Obviously, it has been discontinued. Look for it on ebay, where not only the regular EDT but Eau de Gucci "Concentrated" (more luscious and more evil) can be found for somewhat OK prices.

Image source, Numero.


Tuesday, May 10, 2011

Hiding in Plain Sight: Acqua di Parma Profumo

By Donna

Does anyone else think of light floral scents and not much else from Acqua di Parma? Violet of course, as well as magnolia and iris soliflores, and the Colonia unisex eau de cologne, but not what some people would call “serious perfume.” For some reason I never knew that there was a chypre in the line, but when a friend sent me a sample of their Profumo I did a double take. This gorgeous thing was from a house known for its sweet little violets and light cologne? Tell me more!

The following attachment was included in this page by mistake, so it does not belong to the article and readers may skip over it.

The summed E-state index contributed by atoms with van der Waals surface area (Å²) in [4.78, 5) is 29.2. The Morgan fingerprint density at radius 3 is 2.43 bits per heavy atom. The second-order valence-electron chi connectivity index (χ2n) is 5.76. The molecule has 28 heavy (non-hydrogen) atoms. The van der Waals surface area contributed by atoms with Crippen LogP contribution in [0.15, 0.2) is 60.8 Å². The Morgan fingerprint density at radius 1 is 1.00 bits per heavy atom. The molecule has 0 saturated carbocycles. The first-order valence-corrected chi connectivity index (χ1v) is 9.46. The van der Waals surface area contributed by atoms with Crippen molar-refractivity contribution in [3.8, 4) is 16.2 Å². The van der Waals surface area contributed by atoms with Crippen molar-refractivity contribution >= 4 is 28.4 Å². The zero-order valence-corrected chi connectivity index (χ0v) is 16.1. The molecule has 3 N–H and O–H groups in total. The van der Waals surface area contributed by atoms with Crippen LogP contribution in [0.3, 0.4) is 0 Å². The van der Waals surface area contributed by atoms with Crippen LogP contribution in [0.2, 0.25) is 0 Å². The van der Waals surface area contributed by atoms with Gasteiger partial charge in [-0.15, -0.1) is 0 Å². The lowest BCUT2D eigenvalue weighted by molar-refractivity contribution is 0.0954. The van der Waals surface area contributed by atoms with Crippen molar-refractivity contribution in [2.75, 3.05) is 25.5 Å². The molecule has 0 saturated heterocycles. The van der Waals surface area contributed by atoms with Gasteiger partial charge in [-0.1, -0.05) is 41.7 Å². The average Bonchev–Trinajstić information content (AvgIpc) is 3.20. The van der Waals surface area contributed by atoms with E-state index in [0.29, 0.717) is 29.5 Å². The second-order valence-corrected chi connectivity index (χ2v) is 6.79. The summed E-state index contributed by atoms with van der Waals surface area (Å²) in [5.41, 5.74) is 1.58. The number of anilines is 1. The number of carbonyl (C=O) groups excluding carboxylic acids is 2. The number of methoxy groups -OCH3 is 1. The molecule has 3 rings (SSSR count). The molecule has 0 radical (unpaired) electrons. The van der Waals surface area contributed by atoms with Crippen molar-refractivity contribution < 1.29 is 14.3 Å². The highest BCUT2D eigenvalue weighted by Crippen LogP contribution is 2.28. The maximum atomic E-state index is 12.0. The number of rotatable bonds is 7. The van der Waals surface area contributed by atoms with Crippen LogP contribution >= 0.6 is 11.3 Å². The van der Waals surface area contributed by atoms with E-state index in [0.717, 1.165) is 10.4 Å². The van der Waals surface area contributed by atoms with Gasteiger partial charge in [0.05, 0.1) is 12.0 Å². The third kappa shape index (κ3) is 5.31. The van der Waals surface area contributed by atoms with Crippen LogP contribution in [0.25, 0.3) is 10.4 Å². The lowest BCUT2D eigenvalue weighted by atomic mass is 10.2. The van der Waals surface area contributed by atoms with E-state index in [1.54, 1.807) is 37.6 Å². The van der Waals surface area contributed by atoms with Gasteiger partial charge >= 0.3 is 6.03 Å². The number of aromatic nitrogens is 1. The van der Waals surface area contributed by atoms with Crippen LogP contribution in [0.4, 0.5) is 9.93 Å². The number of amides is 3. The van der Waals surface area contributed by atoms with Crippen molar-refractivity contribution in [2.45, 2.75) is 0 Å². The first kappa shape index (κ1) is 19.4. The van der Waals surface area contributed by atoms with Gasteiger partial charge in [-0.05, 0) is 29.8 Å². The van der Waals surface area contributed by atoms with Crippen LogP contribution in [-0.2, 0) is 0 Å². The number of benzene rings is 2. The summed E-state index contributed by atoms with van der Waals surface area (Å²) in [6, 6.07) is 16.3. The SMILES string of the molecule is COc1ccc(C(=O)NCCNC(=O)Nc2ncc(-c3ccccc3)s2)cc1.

Acqua di Parma Profumo has the easy, understated grace so often found in better Italian fragrances. It's one of those rare scents that seems to be perfect for just about any occasion you can think of, the one you reach for when nothing else seems right, yet it has a very distinctive character of its own too; it's no “wallpaper” fragrance. My first encounter with Profumo was the current version; the scent was originally launched in 1930, relaunched in 2000, but was reformulated in 2008 presumably due to the new IFRA restrictions on natural materials. This means no actual oakmoss, but it's a delight anyway. Silky smooth soft woody modern chypre character, and immediately likeable even for someone like me who is suspicious of fragrances with the chypre label that don't have the classic base. At first it reminded me of Balmain's Ambre Gris and other similar types with a clean musk base, but it never went “laundry” or sharp on my skin like so many of these will do. In fact it actually has a rather creamy character once it warms up and the citrus opening of bergamot and a particularly delightful orange subsides. The floral heart of jasmine, rose, ylang ylang and a very generous dose of iris is just gorgeous. Warm and ambery base notes create an enveloping embrace for this elegant composition, and it's one of the rare recent reformulations that I can recommend wholeheartedly.